Blood pressure variability (BPV) has been mainly studied through the prism of congestive heart failure (CHF) and hypertension, but not in the setting of an acute coronary syndrome (ACS). The aim of the present study was to assess blood pressure variability (BPV) in patients hospitalized for myocardial infarction (MI).
We studied 211 patients (79.8% male; mean age 62.33 years) who were hospitalized because of ST-elevation myocardial infarction (STEMI) and Non ST–elevation myocardial infarction (NSTEMI). All patients underwent baseline estimation of clinical and laboratory parameters during their hospitalization. Additionally, BPV was estimated based on daily measurements of BP during hospitalization and with 24-hour ambulatory BP monitoring during the third day of hospital stay. The parameters of BPV analyzed were: a) standard deviation (SD) of systolic BP, b) SD of diastolic BP, c) the coefficient of variation (CV) of systolic BP and d) the average real variability (ARV) of systolic and diastolic BP.
From the total population, 28.9% had family history of cardiovascular disease, 67.3% were hypertensives, 27% had diabetes mellitus (DM), 58.8% were smokers and 23.7% had previous history of coronary artery disease. Regarding the type of myocardial infarction, 49.3% were admitted for STEMI and 78.5% had coronary revascularization. From the ambulatory BP, ARV SBP was 9.32 ± 2mmHg while NSTEMI patients demonstrated significantly higher values of ARV SBP compared to STEMI (9.72 ± 2 mmHg vs 8.9 ± 1.7 mmHg; p = 0.002). Using univariate analysis, the type of MI (STEMI and NSTEMI) was significantly related to ARV SBP (r = 0.215, p < 0.002). After multivariate regression analysis, ARV SBP remained significantly associated with the type of MI (b = 0.144; p = 0.042), independently of age, gender, history of hypertension, history of DM, history of chronic kidney disease (CKD) and low-density lipoprotein (LDL-C).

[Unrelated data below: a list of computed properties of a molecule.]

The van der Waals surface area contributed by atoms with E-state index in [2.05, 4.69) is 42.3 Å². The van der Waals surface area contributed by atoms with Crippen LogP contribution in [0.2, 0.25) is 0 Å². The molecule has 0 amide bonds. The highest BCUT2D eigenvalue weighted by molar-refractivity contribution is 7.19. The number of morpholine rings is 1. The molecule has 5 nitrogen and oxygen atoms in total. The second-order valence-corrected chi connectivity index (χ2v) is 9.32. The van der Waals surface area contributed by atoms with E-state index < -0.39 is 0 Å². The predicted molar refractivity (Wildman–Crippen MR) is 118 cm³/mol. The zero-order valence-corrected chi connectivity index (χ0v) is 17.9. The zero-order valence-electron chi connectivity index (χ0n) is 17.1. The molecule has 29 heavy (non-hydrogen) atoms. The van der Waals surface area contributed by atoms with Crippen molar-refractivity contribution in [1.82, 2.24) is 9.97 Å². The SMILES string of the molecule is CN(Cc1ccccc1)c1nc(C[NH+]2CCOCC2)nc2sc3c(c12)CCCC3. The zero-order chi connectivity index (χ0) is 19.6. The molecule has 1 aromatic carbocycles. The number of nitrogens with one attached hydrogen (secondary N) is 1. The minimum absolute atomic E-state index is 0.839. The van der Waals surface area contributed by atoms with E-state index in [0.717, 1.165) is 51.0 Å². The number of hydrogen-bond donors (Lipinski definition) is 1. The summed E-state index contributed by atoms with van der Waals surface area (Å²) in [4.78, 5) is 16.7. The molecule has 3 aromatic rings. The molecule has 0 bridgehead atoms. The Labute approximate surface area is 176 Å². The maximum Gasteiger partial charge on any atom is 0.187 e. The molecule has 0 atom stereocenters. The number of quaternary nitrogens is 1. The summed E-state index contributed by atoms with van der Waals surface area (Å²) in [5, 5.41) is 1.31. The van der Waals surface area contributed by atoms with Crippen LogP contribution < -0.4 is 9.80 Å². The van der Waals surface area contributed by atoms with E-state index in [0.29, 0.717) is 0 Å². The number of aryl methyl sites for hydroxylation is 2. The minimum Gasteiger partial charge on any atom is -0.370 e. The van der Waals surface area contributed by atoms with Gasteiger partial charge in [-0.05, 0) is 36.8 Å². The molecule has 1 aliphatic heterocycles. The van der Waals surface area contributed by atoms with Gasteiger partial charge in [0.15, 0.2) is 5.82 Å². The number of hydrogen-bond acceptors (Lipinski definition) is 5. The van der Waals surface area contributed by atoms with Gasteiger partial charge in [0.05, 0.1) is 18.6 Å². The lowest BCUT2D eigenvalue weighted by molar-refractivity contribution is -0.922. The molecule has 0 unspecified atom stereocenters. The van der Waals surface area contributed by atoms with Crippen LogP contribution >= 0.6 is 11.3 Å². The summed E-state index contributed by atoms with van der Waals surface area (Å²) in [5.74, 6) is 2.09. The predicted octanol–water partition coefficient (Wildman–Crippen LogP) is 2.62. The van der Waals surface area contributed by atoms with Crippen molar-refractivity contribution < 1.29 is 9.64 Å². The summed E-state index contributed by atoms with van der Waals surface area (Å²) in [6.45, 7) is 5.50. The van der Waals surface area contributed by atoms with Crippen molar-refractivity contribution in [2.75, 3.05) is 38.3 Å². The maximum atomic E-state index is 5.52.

In patients admitted for MI there is a relationship between the ARV and the type of myocardial infarction. These findings suggest differential impact of hemodynamic load on the cardiovascular system in patients with STEMI and NSTEMI.
First Cardiology Clinic, Medical School, National and Kapodistrian University of Athens, Hippokration Hospital, Athens, GREECE